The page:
Mr. Meyer waited outside for a cocktail on the side of the road, but there was still no sign of a beating father: "I've been in line for an hour, so I haven't found him yet," he said.

Ms. Samuels Kuba, one of the organizers of the mixer, said the evening's event far exceeded her expectations. "I think people know we're going to focus on pickets, and then I'll get to the guy by a taco later," she said.

Romance attempts aren't limited to picket lines: During its short existence, the Twitter account @WGAStrikeBaes has pledged to help bridge missed connections on picket lines. The page was later taken down after being outraged for sharing opinions that contained gender speculation and racial stereotypes, such as "feisty Latino" and "Nubian goddess." The creator of the account declined a request for an interview.

Some strikers also took to the internet to criticize others for expressing an interest in dating the picket line, fearing it would obscure the strike. But others argue that events such as singles events and black writers' meetings will help maintain WGA membership during the expected protracted strike.

The strikers were at full strength on Thursday, the second day at The Mixer, at Disney Studios. Some circled all over campus, while others sang karaoke and sang songs like "Survivor" and "Hey Ya!" from Destiny Child. Via OutKast.

Michael Rodriguez, 28, reflected on his time in the singles mixing room while standing on the picket line at Disney the night before. "It was packed," he said. "The location wasn't right for us. A lot of writers are interested in finding love. I think that's what it means."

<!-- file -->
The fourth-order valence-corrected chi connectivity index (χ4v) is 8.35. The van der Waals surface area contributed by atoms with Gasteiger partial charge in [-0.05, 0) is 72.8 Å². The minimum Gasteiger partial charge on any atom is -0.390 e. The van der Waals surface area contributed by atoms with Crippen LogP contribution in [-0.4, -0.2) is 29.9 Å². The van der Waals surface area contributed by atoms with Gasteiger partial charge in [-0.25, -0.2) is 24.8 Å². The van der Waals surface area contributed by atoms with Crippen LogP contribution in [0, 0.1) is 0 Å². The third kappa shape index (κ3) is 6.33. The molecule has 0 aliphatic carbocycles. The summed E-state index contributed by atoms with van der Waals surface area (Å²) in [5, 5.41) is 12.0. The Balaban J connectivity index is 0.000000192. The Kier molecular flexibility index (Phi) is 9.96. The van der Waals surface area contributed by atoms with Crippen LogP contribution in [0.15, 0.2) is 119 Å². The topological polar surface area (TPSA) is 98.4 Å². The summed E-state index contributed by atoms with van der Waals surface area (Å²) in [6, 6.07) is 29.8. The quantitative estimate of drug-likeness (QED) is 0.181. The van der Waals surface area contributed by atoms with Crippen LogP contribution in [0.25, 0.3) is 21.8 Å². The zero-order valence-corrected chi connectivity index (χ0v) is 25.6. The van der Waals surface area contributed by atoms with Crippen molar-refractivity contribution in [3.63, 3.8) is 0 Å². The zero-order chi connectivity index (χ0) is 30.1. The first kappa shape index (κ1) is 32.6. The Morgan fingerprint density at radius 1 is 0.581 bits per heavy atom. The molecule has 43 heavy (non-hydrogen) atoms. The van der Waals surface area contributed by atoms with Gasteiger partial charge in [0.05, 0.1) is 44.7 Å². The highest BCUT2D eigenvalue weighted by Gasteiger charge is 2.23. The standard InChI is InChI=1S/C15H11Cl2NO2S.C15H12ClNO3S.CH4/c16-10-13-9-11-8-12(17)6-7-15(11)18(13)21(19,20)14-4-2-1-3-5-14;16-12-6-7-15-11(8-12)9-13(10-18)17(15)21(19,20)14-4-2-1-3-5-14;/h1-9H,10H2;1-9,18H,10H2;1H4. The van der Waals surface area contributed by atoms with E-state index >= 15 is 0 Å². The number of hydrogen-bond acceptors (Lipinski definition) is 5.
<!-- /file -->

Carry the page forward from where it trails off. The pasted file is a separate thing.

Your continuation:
Actress Shakinah Starks said she wasn't looking for anyone, but found what she called a "half".

"Someone accidentally knocked me out with a plate," she said. The man apologized, but a friend of hers saw an opportunity. "My friend said, 'Now you owe her a drink,'" Mrs Starks said. "I was like, 'I don't want to put pressure on him because he's not getting paid either.'"

Writer-producer Tash Gray, who led the planning for Black Writers' Gathering the day before, said on the Disney picket line that she had received several messages from people expressing their gratitude, and others asking her for a Black singles- compile a remixer.

"I've had two such requests, one from a man," she said. "So I was like, 'You know what? I'd love to do this.'"

Matthew Rasmussen admitted that he sometimes checks Grindr on the picket line to see who's around. He and a CBS picket hit it off and they spent most of the afternoon getting to know each other. When Rasmussen asked him out in front of colleagues, he hesitated and they eventually broke up at the end of the day.

After not being able to find him on Grindr and social media, he almost gave up looking, but the man quickly messaged him.

"It was actually a mirror image of what I felt," Rasmussen said in a telephone interview on Saturday. "He said, 'Man, I'd love to ask you out, but I don't want to do it in front of my colleagues.'" They met at a bar for the weekend and hit it off.

"I think maybe we'll see each other," Mr. Rasmussen said.

send your thoughts,Stories and tipsderdewiel@nytimes.com.

Gina Cherelus is a reporter on the Times Styles desk covering a range of topics including culture and trends. @jeanuh_